Spurgeon at the New Park Street Chapel: 365 Sermons - Saturday, December 22, 2012
The incarnation and birth of Christ
“But thou, Bethlehem Ephratah, though thou be little among the thousands of Judah, yet out of thee shall he come forth unto me that is to be ruler in Israel; whose goings forth have been from old, from everlasting.” Micah 5:2
Suggested Further Reading: Hebrews 10:5-7
“Go,” saith the Father, “and thy Father’s blessing on thy head!” Then comes the unrobing. How do angels crowd around to see the Son of God take off his robes! He laid aside his crown; he said, “My father, I am Lord over all, blessed for ever, but I will lay my crown aside, and be as mortal men are.” He strips himself of his bright vest of glory; “Father,” he says, “I will wear a robe of clay, just such as men wear.” Then he takes off all those jewels wherewith he was glorified; he lays aside his starry mantles and robes of light, to dress himself in the simple garments of the peasant of Galilee. What a solemn disrobing that must have been! And next, can you picture the dismissal! The angels attend the Saviour through the streets, until they approach the doors; when an angel cries, “Lift up your heads, O ye gates, and be ye lifted up ye everlasting doors, and let the king of glory through!” I think the angels must have wept when they lost the company of Jesus—when the Sun of heaven bereaved them of all its light. But they went after him. They descended with him; and when his spirit entered into flesh, and he became a babe, he was attended by that mighty host of angels, who after they had been with him to Bethlehem’s manger, and seen him safely laid on his mother’s breast, in their journey upwards appeared to the shepherds and told them that he was born king of the Jews. The Father sent him! Contemplate that subject. Let your soul get hold of it, and in every period of his life think that he suffered what the Father willed; that every step of his life was marked with the approval of the great I AM.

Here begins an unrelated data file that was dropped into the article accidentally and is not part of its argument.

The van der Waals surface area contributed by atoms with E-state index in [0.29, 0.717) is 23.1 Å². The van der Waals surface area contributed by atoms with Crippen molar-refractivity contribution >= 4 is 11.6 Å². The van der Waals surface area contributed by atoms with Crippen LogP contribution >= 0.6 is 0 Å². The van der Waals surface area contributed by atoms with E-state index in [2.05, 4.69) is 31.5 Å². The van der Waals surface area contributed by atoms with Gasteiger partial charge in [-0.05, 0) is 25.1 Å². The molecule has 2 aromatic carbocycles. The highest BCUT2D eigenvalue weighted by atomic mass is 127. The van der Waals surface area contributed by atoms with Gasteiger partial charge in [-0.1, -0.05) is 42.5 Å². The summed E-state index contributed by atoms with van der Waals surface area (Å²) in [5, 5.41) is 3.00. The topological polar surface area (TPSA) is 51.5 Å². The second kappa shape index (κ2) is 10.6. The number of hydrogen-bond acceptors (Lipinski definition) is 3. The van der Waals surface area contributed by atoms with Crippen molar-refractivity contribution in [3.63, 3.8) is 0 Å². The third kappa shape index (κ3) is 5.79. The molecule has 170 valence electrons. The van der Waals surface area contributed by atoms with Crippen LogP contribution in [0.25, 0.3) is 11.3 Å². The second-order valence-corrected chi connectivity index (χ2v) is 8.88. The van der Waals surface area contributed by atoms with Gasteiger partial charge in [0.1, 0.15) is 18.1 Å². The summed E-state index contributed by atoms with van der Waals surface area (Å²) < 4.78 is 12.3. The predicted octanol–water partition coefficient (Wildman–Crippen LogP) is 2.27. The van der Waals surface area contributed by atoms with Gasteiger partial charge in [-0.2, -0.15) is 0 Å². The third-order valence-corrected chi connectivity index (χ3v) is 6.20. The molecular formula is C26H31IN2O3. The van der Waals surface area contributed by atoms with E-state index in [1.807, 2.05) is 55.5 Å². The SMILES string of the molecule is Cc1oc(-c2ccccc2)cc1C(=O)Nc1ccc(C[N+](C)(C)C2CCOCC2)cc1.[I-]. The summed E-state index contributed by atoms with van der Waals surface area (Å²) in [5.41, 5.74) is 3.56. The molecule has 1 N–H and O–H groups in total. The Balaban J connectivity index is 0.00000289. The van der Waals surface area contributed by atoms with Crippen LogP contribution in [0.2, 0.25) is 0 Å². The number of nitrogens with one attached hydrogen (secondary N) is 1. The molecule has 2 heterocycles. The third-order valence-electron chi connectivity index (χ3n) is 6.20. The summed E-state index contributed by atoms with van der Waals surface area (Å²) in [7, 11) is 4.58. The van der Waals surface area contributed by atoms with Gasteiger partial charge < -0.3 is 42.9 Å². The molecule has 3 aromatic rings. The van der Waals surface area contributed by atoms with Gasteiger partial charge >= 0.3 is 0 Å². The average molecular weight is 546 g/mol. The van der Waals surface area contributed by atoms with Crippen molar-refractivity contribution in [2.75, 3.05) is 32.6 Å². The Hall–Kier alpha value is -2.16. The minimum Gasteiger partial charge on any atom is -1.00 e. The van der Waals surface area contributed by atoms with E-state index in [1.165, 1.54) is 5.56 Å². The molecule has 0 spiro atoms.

For meditation: When we think of the birth of the Son of God, our eyes are rightly focused on earth. But are we in danger of forgetting God the Father in heaven, the one who so loved the world that he gave his only-begotten Son (John 3:16)? May we remember to give “Glory to God in the highest” (Luke 2:14).
Sermon no. 57
23 December (1855)
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